What makes a good villain? Well, a lust for power is a good start. A personal axe to grind with the hero is always welcome, but not necessary. And while it helps if they’re so overpowered as to make the hero look puny and insignificant by comparison, it’s arguably more compelling when the villain and hero are evenly matched. By that logic, making the villain and hero so evenly matched that they’re essentially the same person must be pretty damned compelling, right?
Well, games certainly appear to think so, judging by the number of games that have set their heroes against evil “mirror” or “dark” versions of themselves over the years. As with any other widespread trend in gaming, some instances of this are more memorable than others; the ones that follow are our favorites.
From: Super Mario Galaxy 2
Mario's had his share of twins and doubles in his life, be they Wario or Bowser Jr in disguise. In fact, Mario was one of the first game characters to get a palette swap double in the form of Luigi. Despite all that, Mario wasn't diabolically "cloned" until the second entry in his space-faring series Super Mario Galaxy. And while alone they might be an annoyance, as group they're filled with giddy evil.
Technically the Cosmic Clones began with Cosmic Mario in the first Galaxy, but he was more of a friendly rival than a dark nemesis. The Clones were introduced in the Galaxy 2 trailer reveal trailer at E3 2009; displaying their ability to replicate constantly and in certain stages were always one step behind Mario, imitating his actions and ready to do damage. Whether in a standard stage or under a Clone Comet, they made each level more dangerous and exciting, pushing Mario forward and causing a painful penalty should you back track.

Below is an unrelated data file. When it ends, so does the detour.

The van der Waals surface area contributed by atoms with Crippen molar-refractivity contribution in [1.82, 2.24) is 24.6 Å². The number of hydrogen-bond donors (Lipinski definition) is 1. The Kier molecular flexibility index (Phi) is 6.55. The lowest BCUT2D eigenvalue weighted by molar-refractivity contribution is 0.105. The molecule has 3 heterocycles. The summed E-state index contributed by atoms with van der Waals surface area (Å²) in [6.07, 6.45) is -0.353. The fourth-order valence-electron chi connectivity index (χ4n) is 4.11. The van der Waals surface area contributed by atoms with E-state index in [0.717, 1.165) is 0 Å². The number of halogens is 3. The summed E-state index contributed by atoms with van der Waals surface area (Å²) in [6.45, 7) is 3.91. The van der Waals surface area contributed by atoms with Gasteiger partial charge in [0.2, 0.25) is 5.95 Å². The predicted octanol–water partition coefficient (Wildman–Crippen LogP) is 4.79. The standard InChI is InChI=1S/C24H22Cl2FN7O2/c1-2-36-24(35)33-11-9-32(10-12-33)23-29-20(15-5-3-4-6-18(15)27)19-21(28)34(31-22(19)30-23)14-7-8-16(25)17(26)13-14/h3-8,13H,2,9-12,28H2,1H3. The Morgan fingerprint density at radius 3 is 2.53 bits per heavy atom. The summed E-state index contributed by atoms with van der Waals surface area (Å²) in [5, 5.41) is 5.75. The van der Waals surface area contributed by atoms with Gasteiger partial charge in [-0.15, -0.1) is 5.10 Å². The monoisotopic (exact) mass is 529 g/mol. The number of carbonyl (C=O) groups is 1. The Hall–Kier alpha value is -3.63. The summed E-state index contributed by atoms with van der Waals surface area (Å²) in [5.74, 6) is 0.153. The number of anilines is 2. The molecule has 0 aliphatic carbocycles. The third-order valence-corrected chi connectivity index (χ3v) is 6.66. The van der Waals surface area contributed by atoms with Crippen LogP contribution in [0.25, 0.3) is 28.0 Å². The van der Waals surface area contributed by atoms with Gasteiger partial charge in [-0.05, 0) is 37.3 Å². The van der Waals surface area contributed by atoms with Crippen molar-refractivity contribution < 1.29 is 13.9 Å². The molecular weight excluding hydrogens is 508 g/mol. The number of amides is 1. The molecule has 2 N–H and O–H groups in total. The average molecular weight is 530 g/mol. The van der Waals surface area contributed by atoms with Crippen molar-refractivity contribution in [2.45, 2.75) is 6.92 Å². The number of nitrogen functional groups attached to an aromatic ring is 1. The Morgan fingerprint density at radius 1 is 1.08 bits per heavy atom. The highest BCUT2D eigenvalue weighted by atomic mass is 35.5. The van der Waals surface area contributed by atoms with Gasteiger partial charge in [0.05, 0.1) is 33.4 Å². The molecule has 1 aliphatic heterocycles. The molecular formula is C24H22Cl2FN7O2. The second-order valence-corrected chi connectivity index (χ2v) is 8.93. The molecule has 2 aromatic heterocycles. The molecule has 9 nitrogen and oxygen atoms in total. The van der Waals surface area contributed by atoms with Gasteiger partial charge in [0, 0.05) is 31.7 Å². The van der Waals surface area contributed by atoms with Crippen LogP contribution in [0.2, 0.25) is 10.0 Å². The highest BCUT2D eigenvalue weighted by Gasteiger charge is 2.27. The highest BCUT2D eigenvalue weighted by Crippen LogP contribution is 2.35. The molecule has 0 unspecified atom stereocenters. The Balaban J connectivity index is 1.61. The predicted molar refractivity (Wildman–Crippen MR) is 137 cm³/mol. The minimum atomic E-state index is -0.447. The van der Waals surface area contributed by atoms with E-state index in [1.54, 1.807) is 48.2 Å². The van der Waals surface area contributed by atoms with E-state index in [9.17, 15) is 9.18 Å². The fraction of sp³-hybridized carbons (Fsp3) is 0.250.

The Mario development team must have really enjoyed the added challenge, as the evil double has already made a return appearance. A Clone (along with his remixed Mario theme soundtrack) returned in Super Mario 3D Land to add challenge to post-game stages, even growing three times Mario's size while mimicking all his moves just a moment later. With two appearances in a row, does this mean the clones have become series regulars?
From: Tomb Raider: Underworld
Lara Croft’s last true Tomb Raider adventure (the excellent Guardian of Light drops the TR moniker) had the flexible amateur archaeologist once again trotting the globe in search of an ancient artifact that could end the world if it fell into the wrong hands (surprise!). The artifact in question happened to be Mjolnir, Thor’s hammer. The whole adventure is Norse-themed, so naturally there must be an evil doppelganger of Lara, right?
For some inexplicable reason the devs shoehorned (and we mean shoehorned) a Lara copycat into the story. Just how inexplicable is Evil Lara’s existence? The game never even explicates the origins of Evil Lara. Where did she comes from? Why is she evil? What the hell is she, besides an ashen, red-haired, yellow-eyed wannabe? The game doesn’t care, because there’s tombs that need a’raidin’!
At first Evil Lara shows up simply to add “tension” to the action. See, Croft Manor burns to the ground and for some reason Lara’s friends think she did it! Isn’t that tense? Good thing Evil Lara is mute so that she doesn’t add any personality to her villain status. Anyway, the two Laras eventually fight and the clone seemingly dies, and gamers everywhere coughed out a collective “What the F was that?” The “F” it seems was actually an “F you if you want to understand what that was, unless you’re willing to pay us more money.” Underworld’s DLC fleshes out Evil Lara somewhat, but doesn’t fully explain her existence other than showing where she was created. The cool part, though, is that the real Lara seems to feel sympathy for her clone and so uses a bit of hocus pocus to free Evil Lara from whatever magic bound her to the dark side, essentially transforming her into… Neutral Lara?